China Spends More on Internal Security


China Spends More on Internal Security?

Jason C Courtoy

The Washington Center for Internships and Academic Studies

            The Chinese spend more on internal security than defense. This statement is very truthful, yet the Chinese people are happy with the “direction of the country.” Why is this possible? Some would explain it as the results of an oppressive regime.  However, this essay will explain that it is a result of the Chinese social contract; China is still a developing nation; and China’s choice of non-intervention.

The Chinese social contract is based upon economic development.  The social contract of the United States is based on security of life, liberty, and the pursuit of happiness. In principal, if a government fails to agree to the social contract the people can create a new one. This is even truer in the case of the PRC. Therefore, the Chinese people care less so about the military expenditures as long as they still grow economically. The Chinese people also fear the results of the collapse of the PRC. The legend says that once a regime loses the favor of the gods, the land dissolves into regional warlords. With this in context, the Chinese see that the PRC has brought China back to greatness.  It is because of this that the Chinese are happy with the direction, even if that means more internal security spending than defense.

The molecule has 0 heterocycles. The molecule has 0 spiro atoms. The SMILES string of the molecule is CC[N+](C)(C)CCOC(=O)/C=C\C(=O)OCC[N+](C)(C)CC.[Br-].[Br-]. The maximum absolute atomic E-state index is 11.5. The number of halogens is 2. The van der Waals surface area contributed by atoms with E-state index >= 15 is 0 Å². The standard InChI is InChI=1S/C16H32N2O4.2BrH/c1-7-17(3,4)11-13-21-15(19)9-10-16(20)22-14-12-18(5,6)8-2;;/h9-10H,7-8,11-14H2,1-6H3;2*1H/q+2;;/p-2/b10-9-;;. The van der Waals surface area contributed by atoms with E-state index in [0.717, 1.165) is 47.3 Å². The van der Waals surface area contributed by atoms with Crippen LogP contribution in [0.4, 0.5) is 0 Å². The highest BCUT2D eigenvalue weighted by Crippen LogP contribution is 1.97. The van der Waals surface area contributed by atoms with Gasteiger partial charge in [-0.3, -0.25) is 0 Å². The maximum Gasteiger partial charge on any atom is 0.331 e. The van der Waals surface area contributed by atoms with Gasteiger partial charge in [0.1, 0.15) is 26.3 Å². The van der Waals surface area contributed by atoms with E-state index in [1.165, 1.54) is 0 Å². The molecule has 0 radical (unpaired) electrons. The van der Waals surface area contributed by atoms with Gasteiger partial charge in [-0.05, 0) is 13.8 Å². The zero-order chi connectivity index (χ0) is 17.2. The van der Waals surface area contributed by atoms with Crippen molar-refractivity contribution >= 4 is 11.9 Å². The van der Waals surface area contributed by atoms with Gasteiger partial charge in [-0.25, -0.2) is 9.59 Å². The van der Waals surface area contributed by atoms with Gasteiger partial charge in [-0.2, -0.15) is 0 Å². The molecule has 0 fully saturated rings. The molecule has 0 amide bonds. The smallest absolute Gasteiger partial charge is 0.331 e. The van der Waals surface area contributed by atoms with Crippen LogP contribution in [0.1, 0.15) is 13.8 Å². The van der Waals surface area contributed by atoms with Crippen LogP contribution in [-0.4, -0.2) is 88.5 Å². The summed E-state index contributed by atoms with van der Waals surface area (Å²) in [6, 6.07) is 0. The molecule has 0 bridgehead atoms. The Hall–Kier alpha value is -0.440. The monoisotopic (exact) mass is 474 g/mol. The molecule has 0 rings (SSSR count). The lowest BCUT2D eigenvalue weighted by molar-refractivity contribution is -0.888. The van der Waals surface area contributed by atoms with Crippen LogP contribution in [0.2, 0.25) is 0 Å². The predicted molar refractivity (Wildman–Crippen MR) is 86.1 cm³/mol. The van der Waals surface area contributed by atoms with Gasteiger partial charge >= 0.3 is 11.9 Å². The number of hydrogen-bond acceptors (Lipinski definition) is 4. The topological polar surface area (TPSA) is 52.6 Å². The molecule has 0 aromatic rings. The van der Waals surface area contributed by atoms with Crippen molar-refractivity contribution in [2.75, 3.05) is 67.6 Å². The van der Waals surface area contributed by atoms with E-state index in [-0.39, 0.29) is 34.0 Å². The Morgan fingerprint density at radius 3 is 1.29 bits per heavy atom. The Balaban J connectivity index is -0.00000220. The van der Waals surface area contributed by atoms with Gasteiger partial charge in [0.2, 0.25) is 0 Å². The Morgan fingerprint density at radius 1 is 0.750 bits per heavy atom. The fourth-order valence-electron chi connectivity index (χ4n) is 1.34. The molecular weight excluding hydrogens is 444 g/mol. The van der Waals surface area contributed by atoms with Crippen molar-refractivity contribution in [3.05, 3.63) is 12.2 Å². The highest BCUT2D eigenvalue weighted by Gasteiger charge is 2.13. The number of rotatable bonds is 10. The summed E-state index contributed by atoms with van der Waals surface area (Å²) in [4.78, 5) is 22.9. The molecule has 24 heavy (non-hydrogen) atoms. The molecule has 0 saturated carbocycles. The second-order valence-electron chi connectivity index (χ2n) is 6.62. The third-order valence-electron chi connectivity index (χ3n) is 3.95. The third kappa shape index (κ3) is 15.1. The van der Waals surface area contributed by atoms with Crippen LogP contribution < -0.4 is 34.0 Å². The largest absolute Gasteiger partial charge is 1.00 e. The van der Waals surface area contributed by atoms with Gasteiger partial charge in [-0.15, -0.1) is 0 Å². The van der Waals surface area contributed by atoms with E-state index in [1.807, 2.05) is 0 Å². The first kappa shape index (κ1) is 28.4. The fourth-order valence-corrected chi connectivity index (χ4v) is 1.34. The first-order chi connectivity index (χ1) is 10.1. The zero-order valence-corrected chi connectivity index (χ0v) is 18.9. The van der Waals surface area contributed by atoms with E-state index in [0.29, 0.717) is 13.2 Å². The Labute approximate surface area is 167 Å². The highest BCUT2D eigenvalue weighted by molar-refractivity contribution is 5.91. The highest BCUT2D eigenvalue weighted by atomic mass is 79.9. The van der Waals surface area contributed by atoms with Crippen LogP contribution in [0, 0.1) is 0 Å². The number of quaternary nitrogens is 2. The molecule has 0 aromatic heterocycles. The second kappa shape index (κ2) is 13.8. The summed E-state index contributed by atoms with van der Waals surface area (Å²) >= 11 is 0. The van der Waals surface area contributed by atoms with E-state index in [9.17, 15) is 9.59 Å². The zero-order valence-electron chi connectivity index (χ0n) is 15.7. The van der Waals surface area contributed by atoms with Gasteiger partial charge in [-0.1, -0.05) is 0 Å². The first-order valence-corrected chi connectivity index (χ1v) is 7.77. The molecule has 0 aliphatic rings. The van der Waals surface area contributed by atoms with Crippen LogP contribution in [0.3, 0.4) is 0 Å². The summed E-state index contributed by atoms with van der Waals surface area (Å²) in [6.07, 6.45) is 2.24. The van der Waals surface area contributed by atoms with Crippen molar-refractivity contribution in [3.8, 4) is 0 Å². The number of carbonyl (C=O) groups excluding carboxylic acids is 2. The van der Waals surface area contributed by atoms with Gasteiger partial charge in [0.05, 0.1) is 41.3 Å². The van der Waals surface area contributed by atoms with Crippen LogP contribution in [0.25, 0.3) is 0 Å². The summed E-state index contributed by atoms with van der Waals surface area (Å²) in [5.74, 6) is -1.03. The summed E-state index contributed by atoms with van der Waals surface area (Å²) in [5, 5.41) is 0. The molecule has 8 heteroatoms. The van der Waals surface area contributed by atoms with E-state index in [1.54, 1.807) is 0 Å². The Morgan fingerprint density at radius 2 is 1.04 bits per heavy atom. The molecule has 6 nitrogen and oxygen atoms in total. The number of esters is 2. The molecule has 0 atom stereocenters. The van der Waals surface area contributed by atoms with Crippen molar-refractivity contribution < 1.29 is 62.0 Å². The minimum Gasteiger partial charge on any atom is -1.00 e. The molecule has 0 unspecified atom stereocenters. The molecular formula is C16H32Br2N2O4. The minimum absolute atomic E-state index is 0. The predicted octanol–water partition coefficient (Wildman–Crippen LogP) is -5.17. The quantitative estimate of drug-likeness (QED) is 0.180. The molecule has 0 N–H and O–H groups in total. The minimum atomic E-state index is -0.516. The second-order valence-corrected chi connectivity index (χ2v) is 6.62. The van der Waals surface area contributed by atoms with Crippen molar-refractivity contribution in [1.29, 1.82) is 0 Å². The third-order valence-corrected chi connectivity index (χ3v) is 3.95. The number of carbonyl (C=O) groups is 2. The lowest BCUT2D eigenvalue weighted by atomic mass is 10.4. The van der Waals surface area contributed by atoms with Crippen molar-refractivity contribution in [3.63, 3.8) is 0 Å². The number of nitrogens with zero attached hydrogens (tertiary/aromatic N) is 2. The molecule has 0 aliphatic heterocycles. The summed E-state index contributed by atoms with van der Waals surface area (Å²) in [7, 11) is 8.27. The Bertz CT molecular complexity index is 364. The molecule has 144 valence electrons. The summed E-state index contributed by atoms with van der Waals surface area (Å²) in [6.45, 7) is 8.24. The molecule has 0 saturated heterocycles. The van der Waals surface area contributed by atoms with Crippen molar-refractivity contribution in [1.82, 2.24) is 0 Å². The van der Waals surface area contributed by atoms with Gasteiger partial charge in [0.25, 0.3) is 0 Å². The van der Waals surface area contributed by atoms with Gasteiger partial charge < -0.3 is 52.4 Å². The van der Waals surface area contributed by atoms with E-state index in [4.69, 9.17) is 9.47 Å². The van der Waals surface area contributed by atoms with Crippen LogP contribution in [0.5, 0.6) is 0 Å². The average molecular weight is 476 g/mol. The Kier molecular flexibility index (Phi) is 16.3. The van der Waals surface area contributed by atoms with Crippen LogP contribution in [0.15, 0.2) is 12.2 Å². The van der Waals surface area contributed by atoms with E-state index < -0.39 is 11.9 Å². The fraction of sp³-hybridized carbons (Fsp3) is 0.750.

Many in the Western world see China as an emerging superpower, but China technically is still a developing nation. This explains why they spend more on internal security than defense. China is a vast nation with many regions still not fully controlled by the PRC, both on the mainland and off. In last week’s lecture, it was stated that China’s foreign principle is to secure the mainland before involving itself abroad. Until China is fully under the control of the PRC and its rulings able to be enforced on all, internal security will be more than defense spending.

The Chinese foreign policy is one of non-intervention. From the last lecture, it is a win-win scenario.  These are policies and relations that China likes. It means going into a country, say Ecuador, exchange to give them the technology to refine oil, while China gets all the oil. It is an idea of get in and get out. This allows China to keep its external military expenditures down. The US military budget is because they are involved quite extensively in the world. This calls for a massive military force, i.e. expenditures. China on the other hand, only needs to protect its borders and sphere of influence. This is a very light expenditure. If you included the policy of non-intervention, China has no need to build a military that has to secure a foreign region.

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